Evaluating the resilience of superhydrophobic materials using the slip-length concept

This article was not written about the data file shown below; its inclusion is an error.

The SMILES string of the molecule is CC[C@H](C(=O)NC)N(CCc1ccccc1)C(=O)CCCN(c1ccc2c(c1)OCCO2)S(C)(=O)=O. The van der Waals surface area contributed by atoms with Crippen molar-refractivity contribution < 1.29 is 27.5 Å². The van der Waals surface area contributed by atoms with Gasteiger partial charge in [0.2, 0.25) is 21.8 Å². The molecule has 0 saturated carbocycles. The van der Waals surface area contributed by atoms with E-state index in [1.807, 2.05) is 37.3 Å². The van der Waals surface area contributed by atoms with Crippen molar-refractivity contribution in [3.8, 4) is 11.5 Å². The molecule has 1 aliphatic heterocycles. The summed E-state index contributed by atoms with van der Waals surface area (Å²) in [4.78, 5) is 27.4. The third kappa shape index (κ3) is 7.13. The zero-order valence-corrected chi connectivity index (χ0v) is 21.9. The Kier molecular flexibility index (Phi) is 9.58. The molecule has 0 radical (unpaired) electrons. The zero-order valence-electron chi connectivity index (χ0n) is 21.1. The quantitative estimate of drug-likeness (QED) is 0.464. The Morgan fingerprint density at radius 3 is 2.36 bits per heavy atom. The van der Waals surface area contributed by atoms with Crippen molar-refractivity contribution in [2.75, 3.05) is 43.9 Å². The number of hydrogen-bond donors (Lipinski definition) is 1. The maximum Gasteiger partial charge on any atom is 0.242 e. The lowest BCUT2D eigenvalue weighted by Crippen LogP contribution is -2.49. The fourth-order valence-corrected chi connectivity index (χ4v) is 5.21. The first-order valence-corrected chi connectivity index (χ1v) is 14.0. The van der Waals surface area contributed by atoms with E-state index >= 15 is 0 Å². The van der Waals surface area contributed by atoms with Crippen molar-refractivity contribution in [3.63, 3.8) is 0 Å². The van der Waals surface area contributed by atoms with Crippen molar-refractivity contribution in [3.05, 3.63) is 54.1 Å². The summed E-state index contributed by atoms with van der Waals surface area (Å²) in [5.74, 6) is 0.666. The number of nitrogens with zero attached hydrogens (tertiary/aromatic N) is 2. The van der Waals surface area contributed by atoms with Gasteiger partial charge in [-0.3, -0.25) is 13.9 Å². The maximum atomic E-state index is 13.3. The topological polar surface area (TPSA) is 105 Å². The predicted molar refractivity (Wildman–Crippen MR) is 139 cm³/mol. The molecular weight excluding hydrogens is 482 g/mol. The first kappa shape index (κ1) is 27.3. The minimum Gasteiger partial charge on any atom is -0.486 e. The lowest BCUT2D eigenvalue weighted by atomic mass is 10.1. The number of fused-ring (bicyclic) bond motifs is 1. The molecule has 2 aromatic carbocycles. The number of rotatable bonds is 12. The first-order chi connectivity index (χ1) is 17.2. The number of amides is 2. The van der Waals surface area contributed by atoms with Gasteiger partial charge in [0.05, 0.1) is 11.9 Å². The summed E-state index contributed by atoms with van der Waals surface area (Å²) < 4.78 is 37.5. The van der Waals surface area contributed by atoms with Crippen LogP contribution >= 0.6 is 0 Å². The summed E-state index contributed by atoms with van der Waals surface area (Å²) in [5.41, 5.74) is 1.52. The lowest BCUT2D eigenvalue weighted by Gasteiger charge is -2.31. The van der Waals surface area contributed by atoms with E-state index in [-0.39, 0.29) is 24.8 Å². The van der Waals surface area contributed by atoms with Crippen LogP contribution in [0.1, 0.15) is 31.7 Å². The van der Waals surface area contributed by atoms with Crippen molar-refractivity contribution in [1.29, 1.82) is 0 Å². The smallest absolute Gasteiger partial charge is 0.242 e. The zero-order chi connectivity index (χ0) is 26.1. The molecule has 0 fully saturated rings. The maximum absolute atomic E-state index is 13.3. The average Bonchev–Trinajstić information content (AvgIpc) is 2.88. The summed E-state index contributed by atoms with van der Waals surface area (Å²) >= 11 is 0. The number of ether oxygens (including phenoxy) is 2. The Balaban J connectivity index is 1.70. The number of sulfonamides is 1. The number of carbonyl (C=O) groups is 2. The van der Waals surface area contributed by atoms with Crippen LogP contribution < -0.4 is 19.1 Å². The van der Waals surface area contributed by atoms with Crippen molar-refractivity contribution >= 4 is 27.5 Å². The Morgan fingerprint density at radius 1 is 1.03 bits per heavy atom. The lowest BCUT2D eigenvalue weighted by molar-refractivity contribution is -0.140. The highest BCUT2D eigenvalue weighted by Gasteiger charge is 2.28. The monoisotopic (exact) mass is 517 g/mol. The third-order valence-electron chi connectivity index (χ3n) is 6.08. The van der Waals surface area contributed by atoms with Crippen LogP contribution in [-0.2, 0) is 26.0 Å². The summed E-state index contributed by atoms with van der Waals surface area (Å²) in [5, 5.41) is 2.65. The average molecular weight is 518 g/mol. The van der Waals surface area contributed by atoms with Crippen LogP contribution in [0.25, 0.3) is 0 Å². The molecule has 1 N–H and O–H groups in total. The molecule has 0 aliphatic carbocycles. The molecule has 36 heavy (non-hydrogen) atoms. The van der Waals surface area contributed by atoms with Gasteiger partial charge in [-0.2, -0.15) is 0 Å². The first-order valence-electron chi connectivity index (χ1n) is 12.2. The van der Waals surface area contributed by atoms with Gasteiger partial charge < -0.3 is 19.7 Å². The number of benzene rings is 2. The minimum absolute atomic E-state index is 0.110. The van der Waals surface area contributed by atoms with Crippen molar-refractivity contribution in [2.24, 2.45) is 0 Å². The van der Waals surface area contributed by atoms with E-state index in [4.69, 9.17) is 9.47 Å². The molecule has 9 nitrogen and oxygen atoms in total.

The drive to introduce superhydrophobic materials into real-world applications requires the development of robust and effective surfaces. Efforts to formulate a collective understanding of the design approaches required to engineer resilience are hindered significantly by inconsistencies in the evaluation methods used throughout the literature. Herein, we report a technique that accurately quantifies both the superhydrophobicity, and superhydrophobic resilience under fluid shear stress, using slip-length measurements. Two types of superhydrophobic surface are used (micro-rough PTFE, and nano/micro-rough nanoparticle coatings), in order to demonstrate the different mechanisms of superhydrophobic degradation, in addition to the versatility of the slip-length technique to study the phenomena. The shear stress testing is symptomatic of real-world conditions (applied fluid stress), an environment where superhydrophobic materials are relatively vulnerable due to their comparative fragility. The technique is both a comprehensive, sensitive and quantitatively reproducible, assessment method of superhydrophobic interfaces, which if widely adopted, would accelerate progress in this area.